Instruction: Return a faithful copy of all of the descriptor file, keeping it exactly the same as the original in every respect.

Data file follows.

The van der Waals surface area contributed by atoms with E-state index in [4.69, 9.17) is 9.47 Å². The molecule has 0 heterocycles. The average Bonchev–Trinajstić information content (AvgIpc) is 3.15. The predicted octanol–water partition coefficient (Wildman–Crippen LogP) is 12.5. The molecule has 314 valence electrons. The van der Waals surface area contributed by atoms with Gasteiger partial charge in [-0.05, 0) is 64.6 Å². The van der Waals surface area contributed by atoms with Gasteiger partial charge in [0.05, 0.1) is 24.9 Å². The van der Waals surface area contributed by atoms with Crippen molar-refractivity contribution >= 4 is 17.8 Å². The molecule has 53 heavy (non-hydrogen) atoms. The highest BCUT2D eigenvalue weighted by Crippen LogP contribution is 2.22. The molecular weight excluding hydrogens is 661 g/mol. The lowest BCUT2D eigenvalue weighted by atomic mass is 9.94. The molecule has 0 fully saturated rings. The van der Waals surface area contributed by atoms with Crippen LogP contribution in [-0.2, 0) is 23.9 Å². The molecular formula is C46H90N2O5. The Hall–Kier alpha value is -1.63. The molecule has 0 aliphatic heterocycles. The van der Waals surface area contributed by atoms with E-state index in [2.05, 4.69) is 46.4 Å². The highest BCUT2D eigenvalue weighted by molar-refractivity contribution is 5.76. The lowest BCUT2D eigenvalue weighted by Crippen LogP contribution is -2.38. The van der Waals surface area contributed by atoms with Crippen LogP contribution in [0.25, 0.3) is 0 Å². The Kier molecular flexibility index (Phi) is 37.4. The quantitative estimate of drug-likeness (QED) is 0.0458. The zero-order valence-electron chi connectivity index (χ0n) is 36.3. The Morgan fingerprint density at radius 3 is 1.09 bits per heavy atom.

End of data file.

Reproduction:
The van der Waals surface area contributed by atoms with E-state index in [4.69, 9.17) is 9.47 Å². The molecule has 0 heterocycles. The average Bonchev–Trinajstić information content (AvgIpc) is 3.15. The predicted octanol–water partition coefficient (Wildman–Crippen LogP) is 12.5. The molecule has 314 valence electrons. The van der Waals surface area contributed by atoms with Gasteiger partial charge in [-0.05, 0) is 64.6 Å². The van der Waals surface area contributed by atoms with Gasteiger partial charge in [0.05, 0.1) is 24.9 Å². The van der Waals surface area contributed by atoms with Crippen molar-refractivity contribution >= 4 is 17.8 Å². The molecule has 53 heavy (non-hydrogen) atoms. The highest BCUT2D eigenvalue weighted by Crippen LogP contribution is 2.22. The molecular weight excluding hydrogens is 661 g/mol. The lowest BCUT2D eigenvalue weighted by atomic mass is 9.94. The molecule has 0 fully saturated rings. The van der Waals surface area contributed by atoms with Crippen LogP contribution in [-0.2, 0) is 23.9 Å². The molecular formula is C46H90N2O5. The Hall–Kier alpha value is -1.63. The molecule has 0 aliphatic heterocycles. The van der Waals surface area contributed by atoms with E-state index in [2.05, 4.69) is 46.4 Å². The highest BCUT2D eigenvalue weighted by molar-refractivity contribution is 5.76. The lowest BCUT2D eigenvalue weighted by Crippen LogP contribution is -2.38. The van der Waals surface area contributed by atoms with Crippen LogP contribution in [0.25, 0.3) is 0 Å². The Kier molecular flexibility index (Phi) is 37.4. The quantitative estimate of drug-likeness (QED) is 0.0458. The zero-order valence-electron chi connectivity index (χ0n) is 36.3. The Morgan fingerprint density at radius 3 is 1.09 bits per heavy atom.